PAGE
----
The mistake came when the model randomly pulled an extra price tag during one game, where a contestant had three guesses to choose the one that revealed the win. Fortunately for the contestant, the show decided to honor the tag, since she and the audience had all already seen it. That’s a pretty pricy “oops” moment, Manuela!
You’d think that someone accidentally driving a prize car through part of the set would be something that only came along once, but it’s happened a few times on "Price is Right." Aside from Mrs. Brady’s accident, there was another time when one of the show’s models crashed a Mustang through a set wall.
Rachel Reynolds was supposed to have driven the vehicle on to the part of the set where they were filming, to show it off. Except, she drove it straight through a wall, instead. Later, she said she “totally didn’t even realize the car had a stick shift.”
Knocking Over the Big Screen TV
The models have had their fair share of issues when it comes to the show’s recordings. Just take the time, not one, but two of the show’s models knocked over a prize worth well over $1,000.
During the moment, which happened during the filming of the show in 2011, caused a gasp from the audience – probably a lot of guys who felt the pain when the announcer said, “a brand new TV and Xbox system – right before the models knocked it over and broke it.
Overly Excited Contestant Knocks Down Drew Carey
It’s got to be hard to contain your excitement when you’re in an environment like the set of a game show. After all, everyone is super pumped up and ready to win some cash, and you can imagine the feeling if you actually win, which is what happened during this show, when this woman won Contestant’s Row.
This woman was just $65 off when she won, with Drew Carey calling her up on stage. And, like most people at that point, she was jumping up and down, excited and at the moment. Unfortunately, she was a little too excited and wound up, knocking the host down and tumbling down right along with him. Luckily, they were both okay, and the show went on.
The Woman Who Won $1 Million in Less Than 10 Seconds
During one episode of the show, a woman named Cynthia shocked herself and the audience when she was able to win $1 million in eight seconds flat. The win came during a round of Clock Game, in which she was able to guess the exact number of several consecutive prizes – locking down a cool $1M.
Carey was just as surprised as everyone else. It’s even more surprising considering the fact she didn’t even recognize the game when he first introduced it to her. He also said, “well, it’s possible to win a million, but it’s going to be hard to do.” Not for Cynthia, it wasn’t!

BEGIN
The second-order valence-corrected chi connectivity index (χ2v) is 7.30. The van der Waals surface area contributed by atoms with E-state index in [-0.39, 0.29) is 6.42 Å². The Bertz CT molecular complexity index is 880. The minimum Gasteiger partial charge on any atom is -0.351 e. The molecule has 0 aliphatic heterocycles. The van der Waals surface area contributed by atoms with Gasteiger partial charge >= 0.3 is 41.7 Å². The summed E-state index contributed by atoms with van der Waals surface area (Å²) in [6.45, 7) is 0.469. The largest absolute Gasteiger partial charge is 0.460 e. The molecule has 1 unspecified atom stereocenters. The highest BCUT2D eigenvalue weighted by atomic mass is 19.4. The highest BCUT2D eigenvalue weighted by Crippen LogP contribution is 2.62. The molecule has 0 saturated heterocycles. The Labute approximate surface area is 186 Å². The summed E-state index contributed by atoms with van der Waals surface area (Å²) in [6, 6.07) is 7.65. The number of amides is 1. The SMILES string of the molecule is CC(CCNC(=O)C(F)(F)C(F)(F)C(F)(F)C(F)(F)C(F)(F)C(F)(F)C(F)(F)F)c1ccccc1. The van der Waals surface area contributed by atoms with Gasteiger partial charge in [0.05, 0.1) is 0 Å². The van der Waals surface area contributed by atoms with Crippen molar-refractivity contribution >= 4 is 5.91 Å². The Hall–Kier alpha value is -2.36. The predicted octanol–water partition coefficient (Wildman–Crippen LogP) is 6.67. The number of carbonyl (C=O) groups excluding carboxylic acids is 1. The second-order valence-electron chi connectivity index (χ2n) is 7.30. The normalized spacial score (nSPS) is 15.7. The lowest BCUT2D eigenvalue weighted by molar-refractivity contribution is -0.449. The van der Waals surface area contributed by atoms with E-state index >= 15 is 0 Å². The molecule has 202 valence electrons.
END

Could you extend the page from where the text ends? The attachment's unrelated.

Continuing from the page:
The Show’s First Three-Way Tie
In 2016, something happened on "The Price is Right" that hadn’t happened since the show’s inception, a three-way tie. Of course, it wasn’t as though the three contestants each won $1M or a trip, but it was still a pleasant surprise for all of them.
The three winners, Jessica, Manfred, and Cathryn, each spun for $1.00 on the wheel, and each turned again for just the right combination of numbers. If you’re a fan, you know that means they all walked away with $1,000. Not bad for a couple of minutes of work!
It’s 4:20 Somewhere
If any contestant on the show were going to price things at $420 repeatedly, you’d think it would have been Snoop Dogg. But alas, it just so happened to be Evan Goding, who appeared on the show in 2012.
Goding priced nearly everything he came to at $420. Why? In an interview after the show, he said it was a number he just “always wanted to say.” The only item he didn’t price at $420 was a guitar, which he simply added an extra digit to and priced at $1,420.
In January of 2018, Ryan Glass made his appearance on the show. He wound up kicking butt at Plinko and breaking the long-standing record held by the former champion.
His chips landed on $35,000, $3,500, and $350. Glass walked away with nearly $40,000 in winnings from the game.
Dancing with Wheel Again
with the over-excitement, this contestant nearly gave himself a concussion and damaged the wheel, all in one spin. The man, whose name is Brian, spun the wheel so hard he flew backward and hit his head on the floor.
The audience gasped in anticipation, hoping he’d be okay. Luckily, he sprung back to his feet and proceeded to do some weird dance-poses with the wheel.